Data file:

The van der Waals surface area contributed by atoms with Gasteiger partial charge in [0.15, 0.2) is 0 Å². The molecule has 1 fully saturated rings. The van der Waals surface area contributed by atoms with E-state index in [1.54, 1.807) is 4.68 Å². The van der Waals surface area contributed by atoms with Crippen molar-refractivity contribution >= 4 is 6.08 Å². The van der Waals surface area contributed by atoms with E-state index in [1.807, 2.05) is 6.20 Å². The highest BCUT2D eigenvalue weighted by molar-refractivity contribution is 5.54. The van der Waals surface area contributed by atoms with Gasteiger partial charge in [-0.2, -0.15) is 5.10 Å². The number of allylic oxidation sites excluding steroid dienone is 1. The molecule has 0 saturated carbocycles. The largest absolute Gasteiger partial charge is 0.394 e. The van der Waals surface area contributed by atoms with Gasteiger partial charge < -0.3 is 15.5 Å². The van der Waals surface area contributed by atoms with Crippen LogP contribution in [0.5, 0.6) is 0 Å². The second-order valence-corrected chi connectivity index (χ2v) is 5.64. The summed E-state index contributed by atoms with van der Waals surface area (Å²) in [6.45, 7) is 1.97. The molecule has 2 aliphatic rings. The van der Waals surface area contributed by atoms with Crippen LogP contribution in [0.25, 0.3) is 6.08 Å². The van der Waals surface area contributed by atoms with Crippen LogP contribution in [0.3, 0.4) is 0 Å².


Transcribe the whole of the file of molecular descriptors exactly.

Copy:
The van der Waals surface area contributed by atoms with Gasteiger partial charge in [0.15, 0.2) is 0 Å². The molecule has 1 fully saturated rings. The van der Waals surface area contributed by atoms with E-state index in [1.54, 1.807) is 4.68 Å². The van der Waals surface area contributed by atoms with Crippen molar-refractivity contribution >= 4 is 6.08 Å². The van der Waals surface area contributed by atoms with E-state index in [1.807, 2.05) is 6.20 Å². The highest BCUT2D eigenvalue weighted by molar-refractivity contribution is 5.54. The van der Waals surface area contributed by atoms with Gasteiger partial charge in [-0.2, -0.15) is 5.10 Å². The number of allylic oxidation sites excluding steroid dienone is 1. The molecule has 0 saturated carbocycles. The largest absolute Gasteiger partial charge is 0.394 e. The van der Waals surface area contributed by atoms with Gasteiger partial charge < -0.3 is 15.5 Å². The van der Waals surface area contributed by atoms with Crippen LogP contribution in [0.5, 0.6) is 0 Å². The second-order valence-corrected chi connectivity index (χ2v) is 5.64. The summed E-state index contributed by atoms with van der Waals surface area (Å²) in [6.45, 7) is 1.97. The molecule has 2 aliphatic rings. The van der Waals surface area contributed by atoms with Crippen LogP contribution in [0.25, 0.3) is 6.08 Å². The van der Waals surface area contributed by atoms with Crippen LogP contribution in [0.3, 0.4) is 0 Å².